Anyway, I’ll always have a spot for dry flies and little trout because that’s what fishing is about.


• Jeff Lund teaches and writes in Ketchikan.


More in Neighbors

Tanya Renee Ahtowena Rorem at age 17. (Photo provided by Laura Rorem)
Living and Growing: ‘My name is Ahtowena’

My precocious two-year old broke loose from my grip and took off… Continue reading

The Pinkas Synagogue, the second-oldest building in Prague. (World Monuments Fund photo)
Living and Growing: Connecting to family ancestors through names of strangers on a wall in Prague

“Prague never lets you go…this dear little mother has sharp claws.” —… Continue reading

Individual eggplant parmesan rounds ready to serve. (Photo by Patty Schied)
Cooking for Pleasure: Individual eggplant parmesan rounds

These flavorful eggplant parmesans are a great side dish, especially served with… Continue reading

An aspiring knight relies on duct tape for his medieval battle gear during the Master’s Faire on July 16, 2022. (Clarise Larson / Juneau Empire file photo)
Gimme A Smile: Duct tape — an Alaskan’s best friend

Duct tape is an Alaskan tradition. If it ain’t broke, don’t fix… Continue reading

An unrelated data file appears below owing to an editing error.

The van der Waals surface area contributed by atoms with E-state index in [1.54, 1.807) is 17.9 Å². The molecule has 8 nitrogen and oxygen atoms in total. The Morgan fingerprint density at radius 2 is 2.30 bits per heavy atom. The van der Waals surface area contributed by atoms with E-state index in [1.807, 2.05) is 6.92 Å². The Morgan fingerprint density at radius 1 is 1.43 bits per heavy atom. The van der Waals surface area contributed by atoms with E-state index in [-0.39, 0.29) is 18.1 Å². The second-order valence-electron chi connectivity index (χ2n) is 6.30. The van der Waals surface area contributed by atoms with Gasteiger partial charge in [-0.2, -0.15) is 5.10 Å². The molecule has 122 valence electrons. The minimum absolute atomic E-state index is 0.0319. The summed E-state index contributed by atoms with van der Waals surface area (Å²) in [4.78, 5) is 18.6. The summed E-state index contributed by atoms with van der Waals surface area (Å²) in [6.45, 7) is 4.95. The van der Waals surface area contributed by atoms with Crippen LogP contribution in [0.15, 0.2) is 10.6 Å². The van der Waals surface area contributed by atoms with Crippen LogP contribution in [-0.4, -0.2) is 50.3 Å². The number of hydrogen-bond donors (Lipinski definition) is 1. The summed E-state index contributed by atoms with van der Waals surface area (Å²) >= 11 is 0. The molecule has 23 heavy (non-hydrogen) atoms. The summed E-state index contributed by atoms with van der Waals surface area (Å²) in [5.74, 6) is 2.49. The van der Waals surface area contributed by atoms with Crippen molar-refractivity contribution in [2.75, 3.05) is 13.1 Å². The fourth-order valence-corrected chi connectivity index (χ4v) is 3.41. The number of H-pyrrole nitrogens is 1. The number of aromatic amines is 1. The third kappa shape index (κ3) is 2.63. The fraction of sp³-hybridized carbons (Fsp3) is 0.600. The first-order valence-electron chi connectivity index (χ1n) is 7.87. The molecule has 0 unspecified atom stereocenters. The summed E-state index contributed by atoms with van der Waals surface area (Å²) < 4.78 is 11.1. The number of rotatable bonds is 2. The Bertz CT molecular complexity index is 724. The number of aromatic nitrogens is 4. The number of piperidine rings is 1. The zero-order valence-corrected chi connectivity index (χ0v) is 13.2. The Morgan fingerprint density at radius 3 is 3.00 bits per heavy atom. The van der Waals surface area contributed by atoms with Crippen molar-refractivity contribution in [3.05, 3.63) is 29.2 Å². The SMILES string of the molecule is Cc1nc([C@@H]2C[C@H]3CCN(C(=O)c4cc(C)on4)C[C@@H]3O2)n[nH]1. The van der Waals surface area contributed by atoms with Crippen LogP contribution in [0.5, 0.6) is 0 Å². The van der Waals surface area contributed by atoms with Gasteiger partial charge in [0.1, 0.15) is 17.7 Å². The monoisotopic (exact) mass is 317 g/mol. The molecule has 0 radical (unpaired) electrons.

Fred LaPlante is the pastor at the Juneau Church of the Nazarene. (Photo courtesy of Fred LaPlante)
Living and Growing: Be a blessing

Years ago, I learned a great acronym, B.L.E.S.S. “B” stands for “Begin… Continue reading

Salad ingredients ready to assemble. (Photo by Patty Schied)
Cooking for Pleasure: Mexican corn and bean salad

Several years ago, I ate at a wonderful Mexican restaurant in Los… Continue reading

A new online dictionary features Lingít, X̱aad Kíl, Shm’algyack and English. (Mircea Brown / Courtesy of Sealaska Heritage Institute)
Neighbors: Sealaska Heritage Institute debuts multilingual online Alaska Native dictionary with audio

Platform includes resources for Tlingit, Haida and Tsimshian languages.

Brent Merten is the pastor of Christ Lutheran Church in Juneau, a member of the Wisconsin Evangelical Lutheran Synod. (Photo courtesy of Brent Merten)
Living and Growing: Your room is waiting

Thursday, May 9, is a very special day. Although most calendars don’t… Continue reading

The interior of the Pipeline Skate Park on Dec. 7, 2023. (Mark Sabbatini / Juneau Empire file photo)
Neighbors briefs

Join interactive design meeting for Jackie Renninger Park on May 21 CBJ… Continue reading

(Juneau Empire file photo)
Living and Growing: Twisting Scripture to suit themselves

Ever wonder why so many different people say so many different things… Continue reading

The Ward Lake Recreation Area in the Tongass National Forest. (U.S. Forest Service photo)
Neighbors: Public input sought as Tongass begins revising 25-year-old forest plan

Initial phase focuses on listening, informing, and gathering feedback.

Sister Sadria Akina, Elder Tanner Christensen and Elder Bronson Forsberg, all missionaries with the Church of Jesus Christ of Latter Day Saints, collect litter on April 22, 2023, in the Lemon Creek area. It was their first time partaking in Juneau’s communitywide cleanup. (Ben Hohenstatt / Juneau Empire file photo)
Neighbors briefs

Annual Litter Free citywide cleanup on Saturday Saturday is set for Litter… Continue reading